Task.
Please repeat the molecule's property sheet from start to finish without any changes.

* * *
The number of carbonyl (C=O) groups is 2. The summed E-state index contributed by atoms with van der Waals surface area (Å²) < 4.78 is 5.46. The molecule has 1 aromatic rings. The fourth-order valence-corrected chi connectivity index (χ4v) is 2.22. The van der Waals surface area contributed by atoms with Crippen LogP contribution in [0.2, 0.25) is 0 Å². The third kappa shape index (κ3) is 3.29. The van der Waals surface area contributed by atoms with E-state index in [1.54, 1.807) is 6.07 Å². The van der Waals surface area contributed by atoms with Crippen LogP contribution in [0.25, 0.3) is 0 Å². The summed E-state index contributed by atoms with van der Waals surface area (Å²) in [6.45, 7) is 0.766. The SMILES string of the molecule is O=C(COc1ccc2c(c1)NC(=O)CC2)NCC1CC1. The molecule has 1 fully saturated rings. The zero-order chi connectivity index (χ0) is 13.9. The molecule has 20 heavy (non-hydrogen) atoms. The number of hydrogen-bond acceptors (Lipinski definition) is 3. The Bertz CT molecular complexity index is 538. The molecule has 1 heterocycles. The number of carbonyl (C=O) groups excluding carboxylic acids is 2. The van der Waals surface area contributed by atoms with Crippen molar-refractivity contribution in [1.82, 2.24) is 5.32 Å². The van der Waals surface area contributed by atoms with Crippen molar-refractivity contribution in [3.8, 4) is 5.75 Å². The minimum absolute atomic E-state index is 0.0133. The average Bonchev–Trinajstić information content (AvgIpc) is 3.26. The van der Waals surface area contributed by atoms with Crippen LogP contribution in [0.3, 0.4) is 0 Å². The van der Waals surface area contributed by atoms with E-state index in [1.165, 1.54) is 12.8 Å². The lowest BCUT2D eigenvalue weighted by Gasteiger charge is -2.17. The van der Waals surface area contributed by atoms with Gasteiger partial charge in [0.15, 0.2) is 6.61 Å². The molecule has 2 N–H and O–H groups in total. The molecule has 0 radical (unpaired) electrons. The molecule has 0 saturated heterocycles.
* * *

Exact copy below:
The number of carbonyl (C=O) groups is 2. The summed E-state index contributed by atoms with van der Waals surface area (Å²) < 4.78 is 5.46. The molecule has 1 aromatic rings. The fourth-order valence-corrected chi connectivity index (χ4v) is 2.22. The van der Waals surface area contributed by atoms with Crippen LogP contribution in [0.2, 0.25) is 0 Å². The third kappa shape index (κ3) is 3.29. The van der Waals surface area contributed by atoms with E-state index in [1.54, 1.807) is 6.07 Å². The van der Waals surface area contributed by atoms with Crippen LogP contribution in [0.25, 0.3) is 0 Å². The summed E-state index contributed by atoms with van der Waals surface area (Å²) in [6.45, 7) is 0.766. The SMILES string of the molecule is O=C(COc1ccc2c(c1)NC(=O)CC2)NCC1CC1. The molecule has 1 fully saturated rings. The zero-order chi connectivity index (χ0) is 13.9. The molecule has 20 heavy (non-hydrogen) atoms. The number of hydrogen-bond acceptors (Lipinski definition) is 3. The Bertz CT molecular complexity index is 538. The molecule has 1 heterocycles. The number of carbonyl (C=O) groups excluding carboxylic acids is 2. The van der Waals surface area contributed by atoms with Crippen molar-refractivity contribution in [1.82, 2.24) is 5.32 Å². The van der Waals surface area contributed by atoms with Crippen molar-refractivity contribution in [3.8, 4) is 5.75 Å². The minimum absolute atomic E-state index is 0.0133. The average Bonchev–Trinajstić information content (AvgIpc) is 3.26. The van der Waals surface area contributed by atoms with Crippen LogP contribution in [0.3, 0.4) is 0 Å². The van der Waals surface area contributed by atoms with E-state index in [1.165, 1.54) is 12.8 Å². The lowest BCUT2D eigenvalue weighted by Gasteiger charge is -2.17. The van der Waals surface area contributed by atoms with Gasteiger partial charge in [0.15, 0.2) is 6.61 Å². The molecule has 2 N–H and O–H groups in total. The molecule has 0 radical (unpaired) electrons. The molecule has 0 saturated heterocycles.